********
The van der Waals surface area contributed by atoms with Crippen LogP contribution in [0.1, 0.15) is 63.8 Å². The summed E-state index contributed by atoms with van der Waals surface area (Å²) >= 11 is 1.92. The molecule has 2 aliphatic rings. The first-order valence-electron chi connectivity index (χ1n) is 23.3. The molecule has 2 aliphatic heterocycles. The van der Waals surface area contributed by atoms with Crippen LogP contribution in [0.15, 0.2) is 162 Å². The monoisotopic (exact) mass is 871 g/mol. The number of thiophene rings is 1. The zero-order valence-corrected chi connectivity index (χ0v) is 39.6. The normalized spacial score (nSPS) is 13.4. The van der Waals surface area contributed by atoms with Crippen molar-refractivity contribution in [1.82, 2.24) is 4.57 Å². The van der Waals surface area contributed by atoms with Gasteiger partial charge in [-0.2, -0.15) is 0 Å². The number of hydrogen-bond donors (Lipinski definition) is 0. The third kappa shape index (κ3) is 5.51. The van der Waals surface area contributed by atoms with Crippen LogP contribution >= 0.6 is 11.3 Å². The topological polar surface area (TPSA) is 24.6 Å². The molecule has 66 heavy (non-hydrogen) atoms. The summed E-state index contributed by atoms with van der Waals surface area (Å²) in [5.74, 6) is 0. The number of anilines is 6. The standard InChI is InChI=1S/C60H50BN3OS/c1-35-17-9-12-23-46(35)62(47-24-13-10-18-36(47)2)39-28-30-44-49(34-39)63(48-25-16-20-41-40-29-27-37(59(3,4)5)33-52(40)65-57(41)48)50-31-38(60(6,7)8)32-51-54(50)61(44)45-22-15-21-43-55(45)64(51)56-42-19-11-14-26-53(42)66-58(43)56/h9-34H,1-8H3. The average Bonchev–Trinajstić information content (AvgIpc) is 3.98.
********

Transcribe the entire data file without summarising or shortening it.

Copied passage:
The van der Waals surface area contributed by atoms with Crippen LogP contribution in [0.1, 0.15) is 63.8 Å². The summed E-state index contributed by atoms with van der Waals surface area (Å²) >= 11 is 1.92. The molecule has 2 aliphatic rings. The first-order valence-electron chi connectivity index (χ1n) is 23.3. The molecule has 2 aliphatic heterocycles. The van der Waals surface area contributed by atoms with Crippen LogP contribution in [0.15, 0.2) is 162 Å². The monoisotopic (exact) mass is 871 g/mol. The number of thiophene rings is 1. The zero-order valence-corrected chi connectivity index (χ0v) is 39.6. The normalized spacial score (nSPS) is 13.4. The van der Waals surface area contributed by atoms with Crippen molar-refractivity contribution in [1.82, 2.24) is 4.57 Å². The van der Waals surface area contributed by atoms with Gasteiger partial charge in [-0.2, -0.15) is 0 Å². The number of hydrogen-bond donors (Lipinski definition) is 0. The third kappa shape index (κ3) is 5.51. The van der Waals surface area contributed by atoms with Crippen LogP contribution >= 0.6 is 11.3 Å². The topological polar surface area (TPSA) is 24.6 Å². The molecule has 66 heavy (non-hydrogen) atoms. The summed E-state index contributed by atoms with van der Waals surface area (Å²) in [5.74, 6) is 0. The number of anilines is 6. The standard InChI is InChI=1S/C60H50BN3OS/c1-35-17-9-12-23-46(35)62(47-24-13-10-18-36(47)2)39-28-30-44-49(34-39)63(48-25-16-20-41-40-29-27-37(59(3,4)5)33-52(40)65-57(41)48)50-31-38(60(6,7)8)32-51-54(50)61(44)45-22-15-21-43-55(45)64(51)56-42-19-11-14-26-53(42)66-58(43)56/h9-34H,1-8H3. The average Bonchev–Trinajstić information content (AvgIpc) is 3.98.